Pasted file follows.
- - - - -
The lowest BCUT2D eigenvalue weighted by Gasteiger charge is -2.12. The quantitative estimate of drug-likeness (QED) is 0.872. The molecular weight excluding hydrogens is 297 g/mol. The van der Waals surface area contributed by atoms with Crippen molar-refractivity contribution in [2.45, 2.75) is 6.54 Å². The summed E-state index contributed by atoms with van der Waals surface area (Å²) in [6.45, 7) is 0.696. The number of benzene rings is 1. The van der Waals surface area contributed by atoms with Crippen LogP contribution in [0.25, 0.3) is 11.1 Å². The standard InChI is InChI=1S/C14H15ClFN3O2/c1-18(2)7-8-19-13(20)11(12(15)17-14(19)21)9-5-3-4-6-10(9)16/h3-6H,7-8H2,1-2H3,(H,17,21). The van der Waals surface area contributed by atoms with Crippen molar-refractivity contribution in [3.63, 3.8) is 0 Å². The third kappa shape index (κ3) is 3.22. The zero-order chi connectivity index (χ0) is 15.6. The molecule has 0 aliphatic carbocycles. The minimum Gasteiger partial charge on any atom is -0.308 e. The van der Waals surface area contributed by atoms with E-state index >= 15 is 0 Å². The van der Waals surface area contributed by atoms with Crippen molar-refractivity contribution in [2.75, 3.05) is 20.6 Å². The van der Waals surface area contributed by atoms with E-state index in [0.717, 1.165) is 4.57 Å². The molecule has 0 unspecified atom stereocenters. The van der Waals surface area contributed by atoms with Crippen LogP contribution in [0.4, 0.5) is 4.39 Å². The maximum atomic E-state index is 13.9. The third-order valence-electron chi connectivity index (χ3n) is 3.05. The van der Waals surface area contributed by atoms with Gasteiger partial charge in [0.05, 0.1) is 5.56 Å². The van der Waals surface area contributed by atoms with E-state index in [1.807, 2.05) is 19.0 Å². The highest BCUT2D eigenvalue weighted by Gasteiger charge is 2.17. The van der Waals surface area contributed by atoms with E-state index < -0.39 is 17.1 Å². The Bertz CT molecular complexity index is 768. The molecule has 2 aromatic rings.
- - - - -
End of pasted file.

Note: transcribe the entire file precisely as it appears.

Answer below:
The lowest BCUT2D eigenvalue weighted by Gasteiger charge is -2.12. The quantitative estimate of drug-likeness (QED) is 0.872. The molecular weight excluding hydrogens is 297 g/mol. The van der Waals surface area contributed by atoms with Crippen molar-refractivity contribution in [2.45, 2.75) is 6.54 Å². The summed E-state index contributed by atoms with van der Waals surface area (Å²) in [6.45, 7) is 0.696. The number of benzene rings is 1. The van der Waals surface area contributed by atoms with Crippen LogP contribution in [0.25, 0.3) is 11.1 Å². The standard InChI is InChI=1S/C14H15ClFN3O2/c1-18(2)7-8-19-13(20)11(12(15)17-14(19)21)9-5-3-4-6-10(9)16/h3-6H,7-8H2,1-2H3,(H,17,21). The van der Waals surface area contributed by atoms with Crippen molar-refractivity contribution in [3.63, 3.8) is 0 Å². The third kappa shape index (κ3) is 3.22. The zero-order chi connectivity index (χ0) is 15.6. The molecule has 0 aliphatic carbocycles. The minimum Gasteiger partial charge on any atom is -0.308 e. The van der Waals surface area contributed by atoms with E-state index >= 15 is 0 Å². The van der Waals surface area contributed by atoms with Crippen molar-refractivity contribution in [2.75, 3.05) is 20.6 Å². The van der Waals surface area contributed by atoms with E-state index in [0.717, 1.165) is 4.57 Å². The molecule has 0 unspecified atom stereocenters. The van der Waals surface area contributed by atoms with Crippen LogP contribution in [0.4, 0.5) is 4.39 Å². The maximum atomic E-state index is 13.9. The third-order valence-electron chi connectivity index (χ3n) is 3.05. The van der Waals surface area contributed by atoms with Gasteiger partial charge in [0.05, 0.1) is 5.56 Å². The van der Waals surface area contributed by atoms with E-state index in [1.807, 2.05) is 19.0 Å². The highest BCUT2D eigenvalue weighted by Gasteiger charge is 2.17. The van der Waals surface area contributed by atoms with E-state index < -0.39 is 17.1 Å². The Bertz CT molecular complexity index is 768. The molecule has 2 aromatic rings.